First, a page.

Monday, April 23, 2007

What's the S. Korea Connection to my CCCP Jacket?

I'm dying of curiosity here. In the past couple of months, I've had close to a dozen hits on this blog from South Korea to the post I wrote about my CCCP jacket and the Goodwill Games. I have no idea if these hits are from the same person, or if there's just some S. Korean connection to my jacket.

What do you think?

And if you're my South Korean friend(s), can you drop me a note to let me know what the deal is? Thanks!

Friday, April 20, 2007

Post-Easter Thoughts

I think we've decided it was sixteen years ago. Somewhere along the way we lost count. That was the year that one of my husband's (now former) admin people said, "Wouldn't it be fun to do an Easter Dinner for homeless and low-income people?" Since we were senior high youth group leaders at the time and our church had the space, it was logical for us to pick this up. (His admin person lost interest after the first meeting, but we were already committed.)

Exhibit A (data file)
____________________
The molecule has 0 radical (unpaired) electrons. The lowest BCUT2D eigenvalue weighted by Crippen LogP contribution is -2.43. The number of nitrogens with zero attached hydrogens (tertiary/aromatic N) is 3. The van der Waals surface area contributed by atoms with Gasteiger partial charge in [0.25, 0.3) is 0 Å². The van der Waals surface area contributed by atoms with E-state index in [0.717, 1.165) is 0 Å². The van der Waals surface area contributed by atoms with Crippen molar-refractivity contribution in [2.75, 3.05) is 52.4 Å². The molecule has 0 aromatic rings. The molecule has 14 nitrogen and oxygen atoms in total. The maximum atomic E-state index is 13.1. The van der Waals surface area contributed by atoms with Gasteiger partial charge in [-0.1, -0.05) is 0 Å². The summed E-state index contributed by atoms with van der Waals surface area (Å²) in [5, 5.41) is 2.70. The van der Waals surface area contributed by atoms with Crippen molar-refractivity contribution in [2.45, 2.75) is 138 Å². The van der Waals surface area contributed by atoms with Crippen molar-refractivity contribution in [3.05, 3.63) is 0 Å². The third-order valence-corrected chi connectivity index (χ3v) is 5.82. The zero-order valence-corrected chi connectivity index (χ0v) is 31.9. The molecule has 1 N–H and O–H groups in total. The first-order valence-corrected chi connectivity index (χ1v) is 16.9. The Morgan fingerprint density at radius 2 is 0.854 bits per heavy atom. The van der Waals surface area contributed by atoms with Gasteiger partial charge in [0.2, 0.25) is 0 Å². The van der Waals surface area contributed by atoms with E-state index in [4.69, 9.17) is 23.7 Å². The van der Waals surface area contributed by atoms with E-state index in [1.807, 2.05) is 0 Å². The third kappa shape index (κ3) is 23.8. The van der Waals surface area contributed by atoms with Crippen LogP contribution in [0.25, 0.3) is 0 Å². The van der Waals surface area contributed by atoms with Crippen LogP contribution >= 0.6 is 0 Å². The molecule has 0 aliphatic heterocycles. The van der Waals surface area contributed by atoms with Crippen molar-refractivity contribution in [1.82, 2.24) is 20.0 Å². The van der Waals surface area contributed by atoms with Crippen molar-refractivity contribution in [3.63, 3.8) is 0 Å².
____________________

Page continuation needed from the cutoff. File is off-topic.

Huge plans were made. We'd have a sit-down dinner! And Easter baskets for the kids! And different Easter baskets for the adults, with things like shampoo and toothbrushes and toothpaste! We'd get homemade desserts! And we'd get grants and donations from businesses!

We did all those things that year. It was a high stress event. One of our youth group kids went to several businesses and ended up with $1000 in donations. We notified all of the agencies in the area that served low-income residents. We did all the purchasing. And then we sat back and waited for the people to flow in.

And waited. And waited. We were hoping for 150 people that first year. We got perhaps 40. We served them graciously, sent them home with bags of stuff, and phoned around till we found other social service agencies that could use our leftovers.

It would have been easy to quit after that, but it felt wrong. We were already so far up the learning curve! A little tweaking and we'd be in business.